Iranian rial falls to record low against the US dollar & central bank blames ‘nation’s enemies’
The rial has lost more than a half of its value against the dollar in just four months, having fallen to the 50,000-mark for the first time in March. Iranians have been trying to buy more US currency on the black market for fear the economy can collapse when the US sanctions return.
In an attempt to curb currency speculation which has led to the rial collapse, the Iranian central bank unified the official and unregulated exchange rates. However, there have been reports that black market vendors are inflating the costs of goods imported in US dollars.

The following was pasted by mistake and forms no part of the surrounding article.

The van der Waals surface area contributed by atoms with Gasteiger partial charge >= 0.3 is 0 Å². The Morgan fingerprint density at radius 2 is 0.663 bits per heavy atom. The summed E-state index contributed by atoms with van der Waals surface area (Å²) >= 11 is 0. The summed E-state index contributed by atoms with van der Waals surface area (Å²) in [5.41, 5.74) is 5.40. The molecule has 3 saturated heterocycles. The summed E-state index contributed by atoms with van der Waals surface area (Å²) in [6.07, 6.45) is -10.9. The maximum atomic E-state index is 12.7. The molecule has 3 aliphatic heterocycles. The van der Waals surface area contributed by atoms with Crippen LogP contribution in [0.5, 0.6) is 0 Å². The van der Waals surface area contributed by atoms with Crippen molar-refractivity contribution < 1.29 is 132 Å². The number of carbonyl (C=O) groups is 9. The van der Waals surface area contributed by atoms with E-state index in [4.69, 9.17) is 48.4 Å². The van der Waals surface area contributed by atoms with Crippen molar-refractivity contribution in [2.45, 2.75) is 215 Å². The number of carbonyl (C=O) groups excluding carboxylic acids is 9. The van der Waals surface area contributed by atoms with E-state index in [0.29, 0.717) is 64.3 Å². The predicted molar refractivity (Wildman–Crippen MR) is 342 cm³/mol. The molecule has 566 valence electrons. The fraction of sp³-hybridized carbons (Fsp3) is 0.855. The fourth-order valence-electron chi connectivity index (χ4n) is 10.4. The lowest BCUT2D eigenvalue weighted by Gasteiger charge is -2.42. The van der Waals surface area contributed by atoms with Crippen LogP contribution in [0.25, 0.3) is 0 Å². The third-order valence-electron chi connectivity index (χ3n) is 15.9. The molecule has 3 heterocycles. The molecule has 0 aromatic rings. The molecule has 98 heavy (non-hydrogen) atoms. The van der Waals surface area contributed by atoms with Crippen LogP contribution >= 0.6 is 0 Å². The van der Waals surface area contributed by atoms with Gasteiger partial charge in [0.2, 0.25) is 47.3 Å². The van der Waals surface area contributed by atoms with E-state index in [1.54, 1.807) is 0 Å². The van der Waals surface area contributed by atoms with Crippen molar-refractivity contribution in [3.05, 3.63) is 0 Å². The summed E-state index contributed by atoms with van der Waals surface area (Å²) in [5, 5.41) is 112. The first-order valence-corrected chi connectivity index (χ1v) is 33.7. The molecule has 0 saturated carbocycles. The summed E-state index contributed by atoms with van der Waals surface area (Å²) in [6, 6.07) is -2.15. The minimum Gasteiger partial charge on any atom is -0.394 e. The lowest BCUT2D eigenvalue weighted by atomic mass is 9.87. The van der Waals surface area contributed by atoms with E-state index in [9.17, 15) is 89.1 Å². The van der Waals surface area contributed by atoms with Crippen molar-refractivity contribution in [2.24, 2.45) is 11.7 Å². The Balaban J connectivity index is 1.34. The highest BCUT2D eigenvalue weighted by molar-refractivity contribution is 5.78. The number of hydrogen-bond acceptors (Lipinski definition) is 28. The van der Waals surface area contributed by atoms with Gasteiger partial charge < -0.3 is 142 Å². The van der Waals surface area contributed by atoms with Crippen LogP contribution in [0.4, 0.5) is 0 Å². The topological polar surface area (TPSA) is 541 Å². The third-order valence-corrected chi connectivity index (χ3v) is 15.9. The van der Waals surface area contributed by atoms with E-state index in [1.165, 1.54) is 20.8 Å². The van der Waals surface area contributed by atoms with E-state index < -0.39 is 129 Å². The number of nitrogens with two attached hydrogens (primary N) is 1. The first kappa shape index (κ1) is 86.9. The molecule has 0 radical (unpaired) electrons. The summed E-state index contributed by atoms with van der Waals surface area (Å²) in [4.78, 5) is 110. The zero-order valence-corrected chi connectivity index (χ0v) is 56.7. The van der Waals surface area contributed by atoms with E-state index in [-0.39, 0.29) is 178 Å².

The locals often seek to buy the US currency as they think it is a safe way to store their savings, or as an investment if the rial continues to drop. While the official rate is about 44,050 rials, it is very hard to buy a buck at that rate in Iran.
“These abnormal fluctuations on the currency markets are not proportionate with the economic realities and the country’s foreign currency capabilities,” the central bank said Monday. The rial collapse was triggered “by the nation’s enemies to create unrest in the economy,” the central bank said.
Judiciary spokesman Gholam-Hossein Mohseni-Ejei told state television Sunday: “29 people have been arrested for economic disruption and will be soon put on trial ... More may be arrested tonight and tomorrow.”
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